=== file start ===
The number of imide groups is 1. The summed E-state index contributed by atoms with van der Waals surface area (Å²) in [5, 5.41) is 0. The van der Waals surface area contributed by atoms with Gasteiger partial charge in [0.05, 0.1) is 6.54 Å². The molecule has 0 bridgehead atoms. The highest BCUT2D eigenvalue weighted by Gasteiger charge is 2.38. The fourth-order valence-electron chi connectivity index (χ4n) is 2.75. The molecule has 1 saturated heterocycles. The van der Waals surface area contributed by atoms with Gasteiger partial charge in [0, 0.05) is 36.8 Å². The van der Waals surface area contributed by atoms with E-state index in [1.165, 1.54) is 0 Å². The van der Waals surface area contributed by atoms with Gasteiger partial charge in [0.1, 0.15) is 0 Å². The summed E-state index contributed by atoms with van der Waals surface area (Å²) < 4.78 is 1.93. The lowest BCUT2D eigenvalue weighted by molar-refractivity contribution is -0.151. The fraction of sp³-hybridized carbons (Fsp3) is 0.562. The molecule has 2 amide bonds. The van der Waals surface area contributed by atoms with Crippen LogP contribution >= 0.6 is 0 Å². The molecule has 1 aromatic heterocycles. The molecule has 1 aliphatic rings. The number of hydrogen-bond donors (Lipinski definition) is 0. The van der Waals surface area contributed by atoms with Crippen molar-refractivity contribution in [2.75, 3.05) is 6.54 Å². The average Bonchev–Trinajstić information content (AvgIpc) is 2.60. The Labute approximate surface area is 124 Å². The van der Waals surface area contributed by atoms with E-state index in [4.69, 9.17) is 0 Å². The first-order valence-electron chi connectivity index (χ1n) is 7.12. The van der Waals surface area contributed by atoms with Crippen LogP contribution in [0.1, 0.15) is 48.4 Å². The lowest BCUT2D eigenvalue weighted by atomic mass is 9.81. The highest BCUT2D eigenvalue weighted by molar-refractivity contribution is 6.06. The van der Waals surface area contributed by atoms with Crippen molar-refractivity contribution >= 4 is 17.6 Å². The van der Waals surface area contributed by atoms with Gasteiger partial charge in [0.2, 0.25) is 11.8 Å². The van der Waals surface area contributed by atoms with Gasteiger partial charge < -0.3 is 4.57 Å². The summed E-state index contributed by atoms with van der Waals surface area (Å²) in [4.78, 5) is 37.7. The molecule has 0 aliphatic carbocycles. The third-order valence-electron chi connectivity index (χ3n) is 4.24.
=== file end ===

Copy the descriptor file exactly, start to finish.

The number of imide groups is 1. The summed E-state index contributed by atoms with van der Waals surface area (Å²) in [5, 5.41) is 0. The van der Waals surface area contributed by atoms with Gasteiger partial charge in [0.05, 0.1) is 6.54 Å². The molecule has 0 bridgehead atoms. The highest BCUT2D eigenvalue weighted by Gasteiger charge is 2.38. The fourth-order valence-electron chi connectivity index (χ4n) is 2.75. The molecule has 1 saturated heterocycles. The van der Waals surface area contributed by atoms with Gasteiger partial charge in [0, 0.05) is 36.8 Å². The van der Waals surface area contributed by atoms with E-state index in [1.165, 1.54) is 0 Å². The van der Waals surface area contributed by atoms with Gasteiger partial charge in [0.1, 0.15) is 0 Å². The summed E-state index contributed by atoms with van der Waals surface area (Å²) < 4.78 is 1.93. The lowest BCUT2D eigenvalue weighted by molar-refractivity contribution is -0.151. The fraction of sp³-hybridized carbons (Fsp3) is 0.562. The molecule has 2 amide bonds. The van der Waals surface area contributed by atoms with Crippen LogP contribution >= 0.6 is 0 Å². The molecule has 1 aromatic heterocycles. The molecule has 1 aliphatic rings. The number of hydrogen-bond donors (Lipinski definition) is 0. The van der Waals surface area contributed by atoms with Crippen molar-refractivity contribution in [2.75, 3.05) is 6.54 Å². The average Bonchev–Trinajstić information content (AvgIpc) is 2.60. The Labute approximate surface area is 124 Å². The van der Waals surface area contributed by atoms with E-state index in [4.69, 9.17) is 0 Å². The first-order valence-electron chi connectivity index (χ1n) is 7.12. The van der Waals surface area contributed by atoms with Crippen LogP contribution in [0.1, 0.15) is 48.4 Å². The lowest BCUT2D eigenvalue weighted by atomic mass is 9.81. The highest BCUT2D eigenvalue weighted by molar-refractivity contribution is 6.06. The van der Waals surface area contributed by atoms with Crippen molar-refractivity contribution >= 4 is 17.6 Å². The van der Waals surface area contributed by atoms with Gasteiger partial charge in [0.2, 0.25) is 11.8 Å². The van der Waals surface area contributed by atoms with Gasteiger partial charge < -0.3 is 4.57 Å². The summed E-state index contributed by atoms with van der Waals surface area (Å²) in [4.78, 5) is 37.7. The molecule has 0 aliphatic carbocycles. The third-order valence-electron chi connectivity index (χ3n) is 4.24.